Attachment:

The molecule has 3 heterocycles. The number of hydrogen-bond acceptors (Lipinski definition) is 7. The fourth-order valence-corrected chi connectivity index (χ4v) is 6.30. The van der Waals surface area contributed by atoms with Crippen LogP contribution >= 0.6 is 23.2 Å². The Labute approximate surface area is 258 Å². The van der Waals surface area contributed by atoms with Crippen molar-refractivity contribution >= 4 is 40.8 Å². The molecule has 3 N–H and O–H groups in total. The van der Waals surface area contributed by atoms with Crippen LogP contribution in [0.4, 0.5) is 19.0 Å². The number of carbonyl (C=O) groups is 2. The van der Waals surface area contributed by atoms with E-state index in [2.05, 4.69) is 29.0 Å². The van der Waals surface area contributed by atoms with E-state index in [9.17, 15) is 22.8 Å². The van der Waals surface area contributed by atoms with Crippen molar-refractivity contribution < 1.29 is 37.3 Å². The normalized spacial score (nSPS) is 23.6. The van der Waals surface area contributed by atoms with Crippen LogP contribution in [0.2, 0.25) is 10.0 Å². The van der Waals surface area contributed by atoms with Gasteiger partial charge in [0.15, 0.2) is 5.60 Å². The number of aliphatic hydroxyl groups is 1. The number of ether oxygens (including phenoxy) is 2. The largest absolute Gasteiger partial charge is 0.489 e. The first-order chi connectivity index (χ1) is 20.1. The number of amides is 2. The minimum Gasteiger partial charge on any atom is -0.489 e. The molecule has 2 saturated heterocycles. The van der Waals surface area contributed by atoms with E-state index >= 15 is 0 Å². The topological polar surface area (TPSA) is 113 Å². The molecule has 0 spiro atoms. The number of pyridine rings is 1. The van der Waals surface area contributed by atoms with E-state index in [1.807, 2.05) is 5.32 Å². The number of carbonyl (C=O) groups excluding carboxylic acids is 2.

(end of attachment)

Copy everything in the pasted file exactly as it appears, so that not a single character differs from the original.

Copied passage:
The molecule has 3 heterocycles. The number of hydrogen-bond acceptors (Lipinski definition) is 7. The fourth-order valence-corrected chi connectivity index (χ4v) is 6.30. The van der Waals surface area contributed by atoms with Crippen LogP contribution >= 0.6 is 23.2 Å². The Labute approximate surface area is 258 Å². The van der Waals surface area contributed by atoms with Crippen molar-refractivity contribution >= 4 is 40.8 Å². The molecule has 3 N–H and O–H groups in total. The van der Waals surface area contributed by atoms with Crippen LogP contribution in [0.4, 0.5) is 19.0 Å². The number of carbonyl (C=O) groups is 2. The van der Waals surface area contributed by atoms with E-state index in [2.05, 4.69) is 29.0 Å². The van der Waals surface area contributed by atoms with E-state index in [9.17, 15) is 22.8 Å². The van der Waals surface area contributed by atoms with Crippen molar-refractivity contribution < 1.29 is 37.3 Å². The normalized spacial score (nSPS) is 23.6. The van der Waals surface area contributed by atoms with Crippen LogP contribution in [0.2, 0.25) is 10.0 Å². The van der Waals surface area contributed by atoms with Gasteiger partial charge in [0.15, 0.2) is 5.60 Å². The number of aliphatic hydroxyl groups is 1. The number of ether oxygens (including phenoxy) is 2. The largest absolute Gasteiger partial charge is 0.489 e. The first-order chi connectivity index (χ1) is 20.1. The number of amides is 2. The minimum Gasteiger partial charge on any atom is -0.489 e. The molecule has 2 saturated heterocycles. The van der Waals surface area contributed by atoms with E-state index >= 15 is 0 Å². The topological polar surface area (TPSA) is 113 Å². The molecule has 0 spiro atoms. The number of pyridine rings is 1. The van der Waals surface area contributed by atoms with E-state index in [1.807, 2.05) is 5.32 Å². The number of carbonyl (C=O) groups excluding carboxylic acids is 2.